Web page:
Few things feel as indulgent as a generous slice of chocolate cake. That's why we asked our lead Provenist (Georgie, who's also a private chef, nutritional therapist and the face behind the menu at our cafe, The Provenist) to cook up a recipe that would promise the unctuous, moreish, gleeful decadence that only chocolate cake can bring. But, this is a version with carefully restrained levels of sugar (we often use sugar substitutes like agave and natural honey) so you have a much less naughty way to get your chocolate fix. The combination of ground almonds and generous glugs of olive oil mean there's a well-tuned balance between subtle bite and silkiness. We like serving it with a dollop of fresh-from-the-fridge unsweetened yoghurt - both dairy and non-dairy work.
Chocolate olive oil cake & yoghurt
Makes enough for: ten slices
Put aside: 20 minutes for prep and 50 minutes for cooking
What you’ll need
150ml olive oil extra virgin or regular olive oil
50g cocoa powder a good-quality, branded option is generally better than a supermarket’s own version
2 shots of espresso adding in water to make it up to 100ml
10ml vanilla bean paste
160g ground almonds
3/4tsp baking powder
160g honey clear & runny
3 large eggs free-range
A large pinch of salt
Icing sugar for dusting
Plain yoghurt for serving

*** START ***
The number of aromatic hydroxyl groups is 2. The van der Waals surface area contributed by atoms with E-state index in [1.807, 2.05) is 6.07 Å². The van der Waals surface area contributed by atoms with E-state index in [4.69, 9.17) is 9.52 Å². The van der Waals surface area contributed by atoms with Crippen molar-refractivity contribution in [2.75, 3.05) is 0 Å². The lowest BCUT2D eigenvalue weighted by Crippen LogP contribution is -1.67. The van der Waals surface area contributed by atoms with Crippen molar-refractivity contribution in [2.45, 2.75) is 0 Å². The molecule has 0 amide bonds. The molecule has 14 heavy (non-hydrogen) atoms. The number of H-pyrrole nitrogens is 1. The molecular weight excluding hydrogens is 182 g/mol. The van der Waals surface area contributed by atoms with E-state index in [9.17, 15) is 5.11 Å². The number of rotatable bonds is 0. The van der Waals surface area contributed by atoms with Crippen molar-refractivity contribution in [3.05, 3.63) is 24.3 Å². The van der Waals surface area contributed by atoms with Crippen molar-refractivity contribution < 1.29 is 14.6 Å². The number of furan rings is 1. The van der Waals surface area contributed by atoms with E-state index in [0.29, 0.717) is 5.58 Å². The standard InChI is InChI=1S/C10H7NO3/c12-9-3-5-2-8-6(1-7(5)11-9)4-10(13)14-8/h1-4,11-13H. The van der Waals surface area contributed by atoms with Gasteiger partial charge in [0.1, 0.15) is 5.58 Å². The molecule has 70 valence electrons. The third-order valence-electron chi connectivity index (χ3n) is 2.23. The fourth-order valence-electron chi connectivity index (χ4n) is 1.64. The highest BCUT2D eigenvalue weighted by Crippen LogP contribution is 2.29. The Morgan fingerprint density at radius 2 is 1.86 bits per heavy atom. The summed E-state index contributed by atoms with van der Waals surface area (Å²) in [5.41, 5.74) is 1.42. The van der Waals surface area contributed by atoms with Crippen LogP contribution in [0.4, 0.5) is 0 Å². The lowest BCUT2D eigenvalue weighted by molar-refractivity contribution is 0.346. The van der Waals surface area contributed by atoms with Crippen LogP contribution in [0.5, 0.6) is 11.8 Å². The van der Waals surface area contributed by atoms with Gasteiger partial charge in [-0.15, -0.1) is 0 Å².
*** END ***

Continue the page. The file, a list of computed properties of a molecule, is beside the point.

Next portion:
What to do
1. Preheat your oven to 165°C and line a springform tin (so the cake’s easier to lift out) with parchment and a little oil to grease.
2. Sift the cocoa powder into a small bowl and mix with the espresso to form a thick, smooth paste. Whisk in the vanilla and set aside. If it goes a touch thick, add a splash of boiling water to loosen it.
3. In another bowl, combine the almonds, baking powder and salt.
4. Now, take a third (and final!) bowl to whisk the honey, eggs and olive oil. Use an electric whisk or freestanding mixer to get as much air in as possible, beating for about three minutes.
5. Turn down the speed and add the cocoa paste. Once it’s fully mixed in, add the almond mixture, scraping down the sides to make sure nothing’s been missed before pouring your cake batter into the lined tin.
6. Bake for 50 minutes, before checking with a cake skewer. It should come out clean but the cake should still feel fairly springy. Let it cool – don’t worry if it cracks a touch – and then release it from the tin, ready for cutting.
7. Serve each slice with a generous dollop of cool yoghurt and a dusting of icing sugar.